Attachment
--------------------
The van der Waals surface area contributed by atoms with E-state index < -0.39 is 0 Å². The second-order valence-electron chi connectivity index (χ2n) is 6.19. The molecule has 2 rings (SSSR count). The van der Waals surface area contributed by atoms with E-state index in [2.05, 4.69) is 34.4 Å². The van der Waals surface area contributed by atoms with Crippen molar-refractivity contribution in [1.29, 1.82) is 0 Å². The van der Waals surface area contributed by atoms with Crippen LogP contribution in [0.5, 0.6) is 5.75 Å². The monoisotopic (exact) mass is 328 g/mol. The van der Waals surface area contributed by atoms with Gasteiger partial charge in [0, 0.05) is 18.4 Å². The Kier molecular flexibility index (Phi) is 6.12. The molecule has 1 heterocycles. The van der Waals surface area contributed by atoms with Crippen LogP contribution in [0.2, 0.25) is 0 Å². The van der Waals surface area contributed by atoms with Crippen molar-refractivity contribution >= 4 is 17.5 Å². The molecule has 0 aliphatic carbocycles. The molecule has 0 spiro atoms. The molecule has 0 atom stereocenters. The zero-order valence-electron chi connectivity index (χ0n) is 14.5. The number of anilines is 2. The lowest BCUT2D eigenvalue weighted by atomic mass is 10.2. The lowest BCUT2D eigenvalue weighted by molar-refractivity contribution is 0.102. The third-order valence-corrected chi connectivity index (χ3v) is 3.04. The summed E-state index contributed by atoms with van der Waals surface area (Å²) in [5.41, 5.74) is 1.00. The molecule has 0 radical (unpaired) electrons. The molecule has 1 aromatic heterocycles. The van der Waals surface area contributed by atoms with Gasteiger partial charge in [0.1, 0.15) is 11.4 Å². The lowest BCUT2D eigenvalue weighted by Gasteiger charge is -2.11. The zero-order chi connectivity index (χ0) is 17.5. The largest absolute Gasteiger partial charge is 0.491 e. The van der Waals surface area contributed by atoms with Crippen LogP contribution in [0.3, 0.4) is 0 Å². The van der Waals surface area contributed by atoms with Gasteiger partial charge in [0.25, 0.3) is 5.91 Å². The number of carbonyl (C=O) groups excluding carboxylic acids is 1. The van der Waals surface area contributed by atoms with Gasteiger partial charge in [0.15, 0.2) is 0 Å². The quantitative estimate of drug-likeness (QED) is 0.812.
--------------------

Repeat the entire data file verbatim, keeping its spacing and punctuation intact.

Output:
The van der Waals surface area contributed by atoms with E-state index < -0.39 is 0 Å². The second-order valence-electron chi connectivity index (χ2n) is 6.19. The molecule has 2 rings (SSSR count). The van der Waals surface area contributed by atoms with E-state index in [2.05, 4.69) is 34.4 Å². The van der Waals surface area contributed by atoms with Crippen molar-refractivity contribution in [1.29, 1.82) is 0 Å². The van der Waals surface area contributed by atoms with Crippen LogP contribution in [0.5, 0.6) is 5.75 Å². The monoisotopic (exact) mass is 328 g/mol. The van der Waals surface area contributed by atoms with Gasteiger partial charge in [0, 0.05) is 18.4 Å². The Kier molecular flexibility index (Phi) is 6.12. The molecule has 1 heterocycles. The van der Waals surface area contributed by atoms with Crippen LogP contribution in [0.2, 0.25) is 0 Å². The van der Waals surface area contributed by atoms with Crippen molar-refractivity contribution >= 4 is 17.5 Å². The molecule has 0 aliphatic carbocycles. The molecule has 0 spiro atoms. The molecule has 0 atom stereocenters. The zero-order valence-electron chi connectivity index (χ0n) is 14.5. The number of anilines is 2. The lowest BCUT2D eigenvalue weighted by atomic mass is 10.2. The lowest BCUT2D eigenvalue weighted by molar-refractivity contribution is 0.102. The third-order valence-corrected chi connectivity index (χ3v) is 3.04. The summed E-state index contributed by atoms with van der Waals surface area (Å²) in [5.41, 5.74) is 1.00. The molecule has 0 radical (unpaired) electrons. The molecule has 1 aromatic heterocycles. The van der Waals surface area contributed by atoms with Gasteiger partial charge in [0.1, 0.15) is 11.4 Å². The lowest BCUT2D eigenvalue weighted by Gasteiger charge is -2.11. The zero-order chi connectivity index (χ0) is 17.5. The largest absolute Gasteiger partial charge is 0.491 e. The van der Waals surface area contributed by atoms with Crippen LogP contribution in [0.3, 0.4) is 0 Å². The van der Waals surface area contributed by atoms with Gasteiger partial charge in [0.25, 0.3) is 5.91 Å². The number of carbonyl (C=O) groups excluding carboxylic acids is 1. The van der Waals surface area contributed by atoms with Gasteiger partial charge in [0.15, 0.2) is 0 Å². The quantitative estimate of drug-likeness (QED) is 0.812.